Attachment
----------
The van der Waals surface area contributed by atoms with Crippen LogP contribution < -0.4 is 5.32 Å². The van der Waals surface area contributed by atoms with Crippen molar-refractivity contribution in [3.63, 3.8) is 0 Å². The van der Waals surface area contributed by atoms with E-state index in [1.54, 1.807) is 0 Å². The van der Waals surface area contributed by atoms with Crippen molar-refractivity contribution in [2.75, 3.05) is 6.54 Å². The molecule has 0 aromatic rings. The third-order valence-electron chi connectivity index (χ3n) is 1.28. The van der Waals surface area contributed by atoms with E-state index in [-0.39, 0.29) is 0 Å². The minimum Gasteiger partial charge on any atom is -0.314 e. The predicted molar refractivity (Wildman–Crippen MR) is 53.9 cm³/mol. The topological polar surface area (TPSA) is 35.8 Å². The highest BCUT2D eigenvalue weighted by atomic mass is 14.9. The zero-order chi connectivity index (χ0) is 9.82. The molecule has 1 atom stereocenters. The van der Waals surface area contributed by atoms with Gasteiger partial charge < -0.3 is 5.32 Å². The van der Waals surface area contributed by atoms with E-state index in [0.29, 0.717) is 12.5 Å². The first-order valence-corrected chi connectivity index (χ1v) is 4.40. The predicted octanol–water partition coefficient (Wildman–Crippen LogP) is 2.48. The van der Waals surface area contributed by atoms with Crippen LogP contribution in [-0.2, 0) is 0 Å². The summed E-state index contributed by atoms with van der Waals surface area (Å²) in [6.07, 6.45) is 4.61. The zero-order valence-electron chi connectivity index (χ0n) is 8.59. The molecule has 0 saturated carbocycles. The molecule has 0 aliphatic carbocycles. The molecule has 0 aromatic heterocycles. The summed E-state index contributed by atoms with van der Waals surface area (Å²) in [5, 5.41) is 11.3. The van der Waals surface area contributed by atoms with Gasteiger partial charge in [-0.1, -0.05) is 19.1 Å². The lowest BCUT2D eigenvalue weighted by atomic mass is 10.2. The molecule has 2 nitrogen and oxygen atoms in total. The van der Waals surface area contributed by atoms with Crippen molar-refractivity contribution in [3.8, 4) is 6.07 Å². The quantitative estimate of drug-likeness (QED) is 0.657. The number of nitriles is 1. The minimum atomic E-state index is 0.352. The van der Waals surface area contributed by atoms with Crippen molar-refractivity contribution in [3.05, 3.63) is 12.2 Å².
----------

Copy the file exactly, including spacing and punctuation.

The van der Waals surface area contributed by atoms with Crippen LogP contribution < -0.4 is 5.32 Å². The van der Waals surface area contributed by atoms with Crippen molar-refractivity contribution in [3.63, 3.8) is 0 Å². The van der Waals surface area contributed by atoms with E-state index in [1.54, 1.807) is 0 Å². The van der Waals surface area contributed by atoms with Crippen molar-refractivity contribution in [2.75, 3.05) is 6.54 Å². The molecule has 0 aromatic rings. The third-order valence-electron chi connectivity index (χ3n) is 1.28. The van der Waals surface area contributed by atoms with E-state index in [-0.39, 0.29) is 0 Å². The minimum Gasteiger partial charge on any atom is -0.314 e. The predicted molar refractivity (Wildman–Crippen MR) is 53.9 cm³/mol. The topological polar surface area (TPSA) is 35.8 Å². The highest BCUT2D eigenvalue weighted by atomic mass is 14.9. The zero-order chi connectivity index (χ0) is 9.82. The molecule has 1 atom stereocenters. The van der Waals surface area contributed by atoms with Gasteiger partial charge < -0.3 is 5.32 Å². The van der Waals surface area contributed by atoms with E-state index in [0.29, 0.717) is 12.5 Å². The first-order valence-corrected chi connectivity index (χ1v) is 4.40. The predicted octanol–water partition coefficient (Wildman–Crippen LogP) is 2.48. The van der Waals surface area contributed by atoms with Crippen LogP contribution in [-0.2, 0) is 0 Å². The summed E-state index contributed by atoms with van der Waals surface area (Å²) in [6.07, 6.45) is 4.61. The zero-order valence-electron chi connectivity index (χ0n) is 8.59. The molecule has 0 saturated carbocycles. The molecule has 0 aliphatic carbocycles. The molecule has 0 aromatic heterocycles. The summed E-state index contributed by atoms with van der Waals surface area (Å²) in [5, 5.41) is 11.3. The van der Waals surface area contributed by atoms with Gasteiger partial charge in [-0.1, -0.05) is 19.1 Å². The lowest BCUT2D eigenvalue weighted by atomic mass is 10.2. The molecule has 2 nitrogen and oxygen atoms in total. The van der Waals surface area contributed by atoms with Crippen molar-refractivity contribution in [3.8, 4) is 6.07 Å². The quantitative estimate of drug-likeness (QED) is 0.657. The number of nitriles is 1. The minimum atomic E-state index is 0.352. The van der Waals surface area contributed by atoms with Crippen molar-refractivity contribution in [3.05, 3.63) is 12.2 Å².